What Charles Krauthammer taught me about friendship

Our best self is when we teach and care for others the way Charles did

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The holidays tend to become a little less joyful, and a little more somber as one grows old. The one thing you want most can’t be gifted nor bought—more time with the people you have loved and lost. Over the last few years, it seems everyone has lost someone.  

For me, that person is Charles Krauthammer.


After a late speaking event in April 2015, Charles was waiting in Phoenix to catch a flight back to Washington, D.C. He nodded and waved to a couple of senators who were also waiting for the flight, but the pressing thought on his mind was to get on the plane and sleep. 

It wasn’t until Charles saw a man enter the boarding area that his mind switched from rest to excitement. He quickly began maneuvering through the obstacle course of people, baggage and babies lying in wait between them. Laughter and conversation quickly ensued between the two men.  

While boarding the plane, Charles turned to me, his traveling assistant, and commented, "After we take off, I want you to find that gentleman and exchange seats." In the more than 200 flights Charles and I had taken together the last 13 years of his life, he had only asked me to move once for another passenger: a baseball player—Hall of Fame catcher Mike Piazza.

After arriving at Reagan National airport and on the drive back home, I asked whether the gentleman he sat with was a senator? Charles responded, "No, he’s a mensch." 

That mensch was the Washington Post’s longtime editorial page editor, Fred Hiatt, who died earlier this month. Fred’s leadership was first class. His edits were handwritten. His messages were encouraging and uplifting. He consistently made time for others. He kept things simple.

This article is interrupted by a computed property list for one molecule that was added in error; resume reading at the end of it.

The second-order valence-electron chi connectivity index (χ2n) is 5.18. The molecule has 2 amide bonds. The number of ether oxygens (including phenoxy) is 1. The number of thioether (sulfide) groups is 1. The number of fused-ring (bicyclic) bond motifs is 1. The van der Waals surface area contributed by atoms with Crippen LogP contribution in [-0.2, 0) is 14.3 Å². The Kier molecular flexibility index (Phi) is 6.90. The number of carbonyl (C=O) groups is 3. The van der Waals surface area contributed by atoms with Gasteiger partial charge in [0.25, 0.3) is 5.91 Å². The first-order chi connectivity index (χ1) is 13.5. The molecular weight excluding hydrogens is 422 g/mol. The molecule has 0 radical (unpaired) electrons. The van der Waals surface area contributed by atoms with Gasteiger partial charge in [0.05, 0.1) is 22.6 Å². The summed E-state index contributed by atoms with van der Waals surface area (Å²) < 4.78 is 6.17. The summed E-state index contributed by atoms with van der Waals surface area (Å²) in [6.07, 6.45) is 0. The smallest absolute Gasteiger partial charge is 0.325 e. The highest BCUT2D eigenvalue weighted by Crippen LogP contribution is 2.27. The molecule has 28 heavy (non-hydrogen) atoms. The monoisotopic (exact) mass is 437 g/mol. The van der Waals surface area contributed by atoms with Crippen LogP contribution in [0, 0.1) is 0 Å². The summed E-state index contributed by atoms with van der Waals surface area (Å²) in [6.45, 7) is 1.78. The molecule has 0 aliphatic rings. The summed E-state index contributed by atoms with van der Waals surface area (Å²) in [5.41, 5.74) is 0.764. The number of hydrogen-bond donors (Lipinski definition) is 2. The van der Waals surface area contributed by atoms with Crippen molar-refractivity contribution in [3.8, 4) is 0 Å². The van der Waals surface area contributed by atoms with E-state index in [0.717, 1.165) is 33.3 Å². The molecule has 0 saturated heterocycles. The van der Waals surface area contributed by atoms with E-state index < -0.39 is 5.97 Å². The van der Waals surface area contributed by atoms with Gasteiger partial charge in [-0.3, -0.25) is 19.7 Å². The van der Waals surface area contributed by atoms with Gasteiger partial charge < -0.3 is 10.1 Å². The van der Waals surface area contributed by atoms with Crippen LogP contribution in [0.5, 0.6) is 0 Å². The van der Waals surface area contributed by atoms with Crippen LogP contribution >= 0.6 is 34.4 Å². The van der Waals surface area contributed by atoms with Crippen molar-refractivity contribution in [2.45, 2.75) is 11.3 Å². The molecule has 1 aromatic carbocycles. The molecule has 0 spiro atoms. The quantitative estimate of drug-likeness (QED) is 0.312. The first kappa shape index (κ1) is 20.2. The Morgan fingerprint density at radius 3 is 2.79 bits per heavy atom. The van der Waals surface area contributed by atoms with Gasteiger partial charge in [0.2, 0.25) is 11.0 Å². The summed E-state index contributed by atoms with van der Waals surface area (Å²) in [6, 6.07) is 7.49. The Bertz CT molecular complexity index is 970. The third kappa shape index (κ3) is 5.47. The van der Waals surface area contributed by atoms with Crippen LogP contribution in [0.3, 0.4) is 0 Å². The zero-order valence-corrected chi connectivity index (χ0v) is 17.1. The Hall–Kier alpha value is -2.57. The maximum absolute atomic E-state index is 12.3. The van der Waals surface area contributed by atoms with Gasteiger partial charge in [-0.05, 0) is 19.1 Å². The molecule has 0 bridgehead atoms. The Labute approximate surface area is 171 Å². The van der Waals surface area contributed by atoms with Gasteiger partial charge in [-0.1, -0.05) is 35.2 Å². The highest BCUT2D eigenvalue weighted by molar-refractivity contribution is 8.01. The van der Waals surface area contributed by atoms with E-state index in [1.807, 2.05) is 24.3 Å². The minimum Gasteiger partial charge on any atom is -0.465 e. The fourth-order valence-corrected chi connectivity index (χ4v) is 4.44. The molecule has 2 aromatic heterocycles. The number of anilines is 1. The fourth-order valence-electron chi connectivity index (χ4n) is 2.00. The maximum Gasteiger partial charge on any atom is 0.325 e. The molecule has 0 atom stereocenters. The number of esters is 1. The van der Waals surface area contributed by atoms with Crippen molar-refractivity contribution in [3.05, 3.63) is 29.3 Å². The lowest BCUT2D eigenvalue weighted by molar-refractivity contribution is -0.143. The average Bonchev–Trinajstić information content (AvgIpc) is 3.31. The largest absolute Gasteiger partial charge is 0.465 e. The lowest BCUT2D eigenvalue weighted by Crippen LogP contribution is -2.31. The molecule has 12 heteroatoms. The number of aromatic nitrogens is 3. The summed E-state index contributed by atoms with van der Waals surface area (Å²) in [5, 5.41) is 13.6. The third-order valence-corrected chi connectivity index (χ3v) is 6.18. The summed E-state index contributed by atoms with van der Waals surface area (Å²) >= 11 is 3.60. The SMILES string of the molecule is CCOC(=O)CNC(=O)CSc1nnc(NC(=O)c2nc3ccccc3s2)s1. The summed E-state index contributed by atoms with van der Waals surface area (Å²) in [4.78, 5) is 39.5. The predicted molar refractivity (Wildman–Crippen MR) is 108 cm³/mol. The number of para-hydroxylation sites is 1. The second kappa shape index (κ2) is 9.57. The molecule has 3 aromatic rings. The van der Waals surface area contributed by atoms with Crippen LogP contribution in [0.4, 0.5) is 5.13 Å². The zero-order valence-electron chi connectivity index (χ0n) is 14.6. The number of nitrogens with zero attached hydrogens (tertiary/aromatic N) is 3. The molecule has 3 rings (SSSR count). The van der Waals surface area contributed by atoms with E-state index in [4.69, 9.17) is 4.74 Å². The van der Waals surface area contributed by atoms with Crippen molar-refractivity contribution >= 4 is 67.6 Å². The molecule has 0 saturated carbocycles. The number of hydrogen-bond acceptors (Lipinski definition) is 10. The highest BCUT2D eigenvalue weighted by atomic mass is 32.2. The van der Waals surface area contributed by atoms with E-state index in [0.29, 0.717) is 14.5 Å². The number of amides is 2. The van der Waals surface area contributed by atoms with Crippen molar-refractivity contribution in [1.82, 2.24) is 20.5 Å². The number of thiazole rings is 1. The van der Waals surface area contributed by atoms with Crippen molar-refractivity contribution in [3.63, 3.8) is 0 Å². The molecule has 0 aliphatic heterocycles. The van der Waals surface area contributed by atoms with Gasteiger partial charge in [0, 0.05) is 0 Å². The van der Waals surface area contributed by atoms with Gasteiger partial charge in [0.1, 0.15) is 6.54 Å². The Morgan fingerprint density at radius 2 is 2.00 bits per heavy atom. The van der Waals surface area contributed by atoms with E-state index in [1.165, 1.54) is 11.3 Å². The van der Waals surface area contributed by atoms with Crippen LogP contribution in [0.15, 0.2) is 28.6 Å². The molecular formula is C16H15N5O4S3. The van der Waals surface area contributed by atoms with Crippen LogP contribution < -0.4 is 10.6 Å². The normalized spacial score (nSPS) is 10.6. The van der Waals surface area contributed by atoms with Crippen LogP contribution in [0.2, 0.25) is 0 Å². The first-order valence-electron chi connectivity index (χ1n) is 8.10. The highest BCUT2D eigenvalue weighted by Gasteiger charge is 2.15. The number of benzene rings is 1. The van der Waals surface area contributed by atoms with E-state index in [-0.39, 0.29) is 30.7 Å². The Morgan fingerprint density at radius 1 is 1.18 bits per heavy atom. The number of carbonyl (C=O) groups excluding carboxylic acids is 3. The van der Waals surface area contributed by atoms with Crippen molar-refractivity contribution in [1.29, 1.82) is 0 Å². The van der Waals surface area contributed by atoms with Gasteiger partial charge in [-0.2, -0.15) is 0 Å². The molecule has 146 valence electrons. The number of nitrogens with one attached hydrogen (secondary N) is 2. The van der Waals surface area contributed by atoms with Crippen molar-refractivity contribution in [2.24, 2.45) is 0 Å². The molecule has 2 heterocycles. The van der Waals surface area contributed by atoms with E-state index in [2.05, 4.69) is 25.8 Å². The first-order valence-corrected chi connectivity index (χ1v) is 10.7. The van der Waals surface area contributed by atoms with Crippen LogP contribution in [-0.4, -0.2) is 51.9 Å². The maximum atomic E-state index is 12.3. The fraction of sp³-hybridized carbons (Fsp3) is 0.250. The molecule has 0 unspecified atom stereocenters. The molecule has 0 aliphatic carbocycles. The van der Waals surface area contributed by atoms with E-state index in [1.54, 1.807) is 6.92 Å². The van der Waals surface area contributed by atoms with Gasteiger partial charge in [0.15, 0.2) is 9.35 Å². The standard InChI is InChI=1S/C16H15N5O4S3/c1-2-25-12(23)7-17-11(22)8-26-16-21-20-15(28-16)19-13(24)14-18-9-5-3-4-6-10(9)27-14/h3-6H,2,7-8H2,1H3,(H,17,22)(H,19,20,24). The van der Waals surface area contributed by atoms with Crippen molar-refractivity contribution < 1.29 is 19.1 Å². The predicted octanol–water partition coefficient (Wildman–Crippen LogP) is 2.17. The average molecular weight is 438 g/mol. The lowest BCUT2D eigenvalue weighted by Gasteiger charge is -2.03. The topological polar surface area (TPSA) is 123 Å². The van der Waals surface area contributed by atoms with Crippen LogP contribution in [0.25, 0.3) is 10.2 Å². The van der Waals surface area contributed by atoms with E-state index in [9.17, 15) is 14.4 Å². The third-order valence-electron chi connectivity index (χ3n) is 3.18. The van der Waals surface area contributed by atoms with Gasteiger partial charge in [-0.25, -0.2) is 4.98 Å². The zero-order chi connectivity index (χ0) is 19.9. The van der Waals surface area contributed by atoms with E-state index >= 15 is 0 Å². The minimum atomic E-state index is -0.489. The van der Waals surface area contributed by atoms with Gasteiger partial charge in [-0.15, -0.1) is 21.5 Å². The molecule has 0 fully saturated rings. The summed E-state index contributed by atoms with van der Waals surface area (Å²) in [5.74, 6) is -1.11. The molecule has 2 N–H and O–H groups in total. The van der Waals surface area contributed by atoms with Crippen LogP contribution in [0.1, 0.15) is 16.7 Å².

The relationship between Charles and Fred started at the Washington Post. Regardless of origin, what makes theirs or any companionship special is growth. I was fortunate enough to assist Charles with his travels, and on these trips I learned that the education from special individuals like these never stops.


What Charles taught me in the wake of Fred’s passing during this holiday season, is that the best gift we can give each other and ourselves is their example. They each had a gift which was to make others feel welcome, and that they were not alone. The gift to make others feel like they belonged. And the gift to help others be more confident to take on life’s challenges and be their best self.  


Our best self is when we teach and care for others the way Fred and Charles did for each other—and everyone around them.